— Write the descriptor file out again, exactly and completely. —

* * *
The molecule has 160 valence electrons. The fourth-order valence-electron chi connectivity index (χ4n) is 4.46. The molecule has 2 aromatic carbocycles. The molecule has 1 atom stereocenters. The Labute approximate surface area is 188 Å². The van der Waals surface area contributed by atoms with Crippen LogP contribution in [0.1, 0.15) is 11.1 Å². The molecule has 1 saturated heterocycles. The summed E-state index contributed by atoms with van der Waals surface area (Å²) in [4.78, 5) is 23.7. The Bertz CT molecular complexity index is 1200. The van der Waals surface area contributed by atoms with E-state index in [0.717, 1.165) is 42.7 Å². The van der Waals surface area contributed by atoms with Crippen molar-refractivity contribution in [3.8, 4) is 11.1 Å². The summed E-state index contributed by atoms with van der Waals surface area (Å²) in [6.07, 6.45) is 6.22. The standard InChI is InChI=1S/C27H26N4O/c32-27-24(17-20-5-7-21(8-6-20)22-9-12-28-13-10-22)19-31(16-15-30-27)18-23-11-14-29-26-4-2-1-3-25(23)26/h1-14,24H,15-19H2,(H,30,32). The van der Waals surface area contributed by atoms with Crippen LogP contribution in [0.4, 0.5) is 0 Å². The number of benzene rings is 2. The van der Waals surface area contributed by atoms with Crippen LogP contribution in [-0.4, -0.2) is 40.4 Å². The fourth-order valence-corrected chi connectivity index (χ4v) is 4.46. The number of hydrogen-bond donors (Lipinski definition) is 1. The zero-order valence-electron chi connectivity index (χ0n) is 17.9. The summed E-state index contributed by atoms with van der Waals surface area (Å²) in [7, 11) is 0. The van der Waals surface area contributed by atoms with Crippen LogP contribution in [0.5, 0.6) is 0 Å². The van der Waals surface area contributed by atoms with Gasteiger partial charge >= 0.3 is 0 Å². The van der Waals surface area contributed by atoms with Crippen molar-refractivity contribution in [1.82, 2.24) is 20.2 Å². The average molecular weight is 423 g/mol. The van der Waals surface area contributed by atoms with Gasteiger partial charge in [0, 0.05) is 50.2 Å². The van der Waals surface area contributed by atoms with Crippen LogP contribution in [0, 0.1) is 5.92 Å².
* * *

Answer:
The molecule has 160 valence electrons. The fourth-order valence-electron chi connectivity index (χ4n) is 4.46. The molecule has 2 aromatic carbocycles. The molecule has 1 atom stereocenters. The Labute approximate surface area is 188 Å². The van der Waals surface area contributed by atoms with Crippen LogP contribution in [0.1, 0.15) is 11.1 Å². The molecule has 1 saturated heterocycles. The summed E-state index contributed by atoms with van der Waals surface area (Å²) in [4.78, 5) is 23.7. The Bertz CT molecular complexity index is 1200. The van der Waals surface area contributed by atoms with E-state index in [0.717, 1.165) is 42.7 Å². The van der Waals surface area contributed by atoms with Crippen molar-refractivity contribution in [3.8, 4) is 11.1 Å². The summed E-state index contributed by atoms with van der Waals surface area (Å²) in [6.07, 6.45) is 6.22. The standard InChI is InChI=1S/C27H26N4O/c32-27-24(17-20-5-7-21(8-6-20)22-9-12-28-13-10-22)19-31(16-15-30-27)18-23-11-14-29-26-4-2-1-3-25(23)26/h1-14,24H,15-19H2,(H,30,32). The van der Waals surface area contributed by atoms with Crippen LogP contribution in [0.4, 0.5) is 0 Å². The number of benzene rings is 2. The van der Waals surface area contributed by atoms with Crippen LogP contribution in [-0.4, -0.2) is 40.4 Å². The fourth-order valence-corrected chi connectivity index (χ4v) is 4.46. The number of hydrogen-bond donors (Lipinski definition) is 1. The zero-order valence-electron chi connectivity index (χ0n) is 17.9. The summed E-state index contributed by atoms with van der Waals surface area (Å²) in [7, 11) is 0. The van der Waals surface area contributed by atoms with Crippen LogP contribution in [0.5, 0.6) is 0 Å². The van der Waals surface area contributed by atoms with Gasteiger partial charge >= 0.3 is 0 Å². The van der Waals surface area contributed by atoms with Crippen molar-refractivity contribution in [1.82, 2.24) is 20.2 Å². The average molecular weight is 423 g/mol. The van der Waals surface area contributed by atoms with Gasteiger partial charge in [0, 0.05) is 50.2 Å². The van der Waals surface area contributed by atoms with Crippen LogP contribution in [0, 0.1) is 5.92 Å².